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The Eagles of Reelfoot Lake
The New York Times, 28 February 2019

In the far northwest corner of Tennessee, just this side of the Mississippi River, lies a landscape like no other. Reelfoot Lake is less a lake than a system of bayous, creeks and swampland connected by areas of shallow open water. It was created in the winter of 1811-1812 when a series of powerful earthquakes and aftershocks caused 15,000 acres of cypress forest to sink. The waters of the Mississippi River rushed into the depression. (more….)

The Call of the American Lotus
The New York Times, 9 July 2018

From the middle of its namesake delta, the city of Mobile, Ala., looks like a mythical place: shiny skyscrapers framed by cattails and marsh grass, a city that reaches into a sky so vast it holds all the weather there is — bright sun and cottony clouds and pregnant thunderheads and torrential rain — and all at one time. From the middle of that magnificent delta, Mobile could be Atlantis rising from the sea or the Emerald City of Oz. (more….)

The Spider in My Life
The New York Times, 23 July 2018

A small gray spider has pitched an elaborate camp at my work space in the family room. She is not an orb-weaver like E.B. White’s famous Charlotte. This spider’s web is a multilayered hammock-like construction strung between the leaves of the orchid I got for Mother’s Day and anchored by silken strands to the window frame in back and to an African violet and a desk lamp on either side. (more….)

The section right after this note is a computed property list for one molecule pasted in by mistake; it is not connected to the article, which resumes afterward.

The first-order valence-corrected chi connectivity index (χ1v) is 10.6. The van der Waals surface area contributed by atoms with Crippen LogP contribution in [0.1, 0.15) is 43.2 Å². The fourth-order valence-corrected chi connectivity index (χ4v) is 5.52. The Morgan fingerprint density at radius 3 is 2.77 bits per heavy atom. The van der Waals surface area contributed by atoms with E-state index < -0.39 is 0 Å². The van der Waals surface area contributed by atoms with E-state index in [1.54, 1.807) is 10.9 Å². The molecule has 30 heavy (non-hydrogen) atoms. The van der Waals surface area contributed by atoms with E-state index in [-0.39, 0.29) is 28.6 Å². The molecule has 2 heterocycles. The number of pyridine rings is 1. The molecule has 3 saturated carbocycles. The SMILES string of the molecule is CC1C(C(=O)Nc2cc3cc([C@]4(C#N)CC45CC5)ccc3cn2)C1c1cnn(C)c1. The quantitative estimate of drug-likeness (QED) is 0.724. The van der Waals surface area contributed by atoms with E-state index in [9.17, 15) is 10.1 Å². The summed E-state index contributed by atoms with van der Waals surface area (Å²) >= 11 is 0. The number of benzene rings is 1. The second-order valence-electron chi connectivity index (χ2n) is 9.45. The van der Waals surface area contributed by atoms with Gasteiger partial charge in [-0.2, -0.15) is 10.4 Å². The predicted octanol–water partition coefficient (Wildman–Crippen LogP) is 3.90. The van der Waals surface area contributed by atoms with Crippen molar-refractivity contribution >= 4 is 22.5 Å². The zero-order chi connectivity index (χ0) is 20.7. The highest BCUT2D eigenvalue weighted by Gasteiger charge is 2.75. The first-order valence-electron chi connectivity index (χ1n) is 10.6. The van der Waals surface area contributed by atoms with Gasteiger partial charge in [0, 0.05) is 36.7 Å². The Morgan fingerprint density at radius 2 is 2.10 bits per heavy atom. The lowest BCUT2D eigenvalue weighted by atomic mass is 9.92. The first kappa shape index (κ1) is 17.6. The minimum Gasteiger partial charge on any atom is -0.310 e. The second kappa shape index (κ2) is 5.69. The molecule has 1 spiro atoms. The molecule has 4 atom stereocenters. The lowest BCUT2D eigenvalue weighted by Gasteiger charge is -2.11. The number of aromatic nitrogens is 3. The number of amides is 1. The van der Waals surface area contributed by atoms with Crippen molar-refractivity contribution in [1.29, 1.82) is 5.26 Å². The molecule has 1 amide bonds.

In Nashville’s Sky, A Ring of Fire
The New York Times, 21 August 2017

My sister and nephew drove up from Birmingham on Sunday, the day before the eclipse, and out of pure curiosity we went downtown. The place was crawling with tourists. The Great American Eclipse website had estimated that as many as 7.4 million Americans would be traveling somewhere to witness the event, and this is the largest city in the path of totality. It seemed like a lot of them were already here. (more...)

Springtime’s Not-So-Peaceable Kingdom
The New York Times, 4 June 2017

In spring, I search for nests. I part the branches of shrubs and low-limbed trees, peering into their depths for a clump of sticks and string and shredded plastic — the messy structure of a mockingbird’s nest. I squat and look upward for a cardinal’s tidy brown bowl. I stand even with the end of my house and look from the side into the ivy climbing the bricks, searching for a tiny avian hammock tucked into the leaves by house finches. I check the fern hanging under the eaves for the vortex tunnel built by a Carolina wren. (more…)